Autodesk’s article Why Data Interoperability Is Game-Changing for Collaboration written by Amy Banzel caught my attention over the weekend. It speaks about the future of interoperability but comes with a shift. The industry is moving from “files” to “data” and this is a very remarkable event.
For more than two decades in engineering software, I’ve heard the word “interoperability” so many times. The world of CAD and other engineering solutions is built around multiple applications and for very long times, file exchange was the most debatable question. In a nutshell, the ability of CAD and other applications to open (or import) a foreign file was pain and focus on many solution providers.
My favorite passage is this one that explains how cloud-based APIs will solve the problem of interoperability.
Cloud-based APIs on developer platforms (such as Autodesk Forge) allow people to build applications that augment and integrate design and engineering data, connect existing software systems, and create new workflows that help them work better and faster. And APIs can alleviate performance issues that come with data exchange across increasingly larger models.
For example, in the past, getting a mechanical design solution to talk to an architectural design solution was difficult. This API- and data-based approach makes that exchange much easier. Imagine, for example, that you need to access design data for an HVAC system that needs to be placed on top of a large apartment building. The API approach allows you to bring in only the granular data rather than an entire monolithic file.
The question about mechanical design and architecture design in the passage above is the most fascinating. In of my recent articles – Will AEC and manufacturing software converge together, I touched on the problem value chain in construction and how digital transformation in AEC is connecting construction and manufacturing application flows. Check the article AEC Value Chain and Digital Transformation. The connection between mechanical software and AEC packages is the one I discussed there.
What sounds like a data exchange via API (instead of using files) is, in fact, can go much deeper. There are two interesting aspects here – (1) merging the data and (2) connecting the processes using information. Let me talk about both.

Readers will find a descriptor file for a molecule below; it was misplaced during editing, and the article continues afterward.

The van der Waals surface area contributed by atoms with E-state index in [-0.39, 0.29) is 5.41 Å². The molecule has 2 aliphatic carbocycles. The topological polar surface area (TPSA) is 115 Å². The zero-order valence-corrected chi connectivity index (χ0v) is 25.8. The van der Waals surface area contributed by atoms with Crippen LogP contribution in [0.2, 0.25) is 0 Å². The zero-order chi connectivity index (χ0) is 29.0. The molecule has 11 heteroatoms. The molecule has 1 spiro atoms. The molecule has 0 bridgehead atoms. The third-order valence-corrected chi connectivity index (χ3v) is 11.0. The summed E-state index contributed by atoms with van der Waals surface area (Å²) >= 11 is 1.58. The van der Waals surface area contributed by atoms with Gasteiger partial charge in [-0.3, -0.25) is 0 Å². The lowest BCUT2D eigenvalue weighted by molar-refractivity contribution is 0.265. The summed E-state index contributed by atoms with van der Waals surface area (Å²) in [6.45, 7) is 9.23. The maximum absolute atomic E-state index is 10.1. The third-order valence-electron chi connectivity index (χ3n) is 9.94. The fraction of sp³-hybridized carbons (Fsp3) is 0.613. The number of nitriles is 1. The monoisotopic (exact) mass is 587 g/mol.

Merging Data using Cloud API
Cloud API and REST services provide a super-easy way to transfer the data and merge and transform the information. Think about getting information from a system like Autodesk Inventor and merging it with Autodesk Revit. Autodesk is talking about this scenario in the first place. You don’t need to save, export, import, read files anymore. The REST services do the job. The data can be recombined, merged, and visualized.
Connected Processes and Value Chain
The next level of data connection using REST API and services is to support the business process. Think about architect and engineer work for general contractors in AEC projects later getting in the position of providing some of the data to mechanical contractors to perform some work. Because of the data merge described above, they don’t need to save and transfer files. The data is transparent and available. Here is the next step – business applications can build services on top of the data and by doing so, to support business processes downstream focusing on connected value chains. For example, mechanical contractors can use CAD data to extract everything needed to create RFQ or plan purchasing of components and equipment. Another service is responsible for connecting the data and building the process.
What is my conclusion?
The end goal of digital transformation is to switch from paper-dependent, manual, analog, files based activity to converge into a connected online digital process. This is a dream, but it won’t happen overnight. Companies focusing on building REST API and cloud services will be pioneering the approach and break silos, not only in the company but across businesses and in the value chain. In the coming five years, we will see a growing number of service providers (SaaS) applications perform online tasks and connect silos. Just my thoughts…
Disclaimer: I’m co-founder and CEO of OpenBOM developing a digital network-based platform that manages product data and connects manufacturers and their supply chain networks. My opinion can be unintentionally biased.
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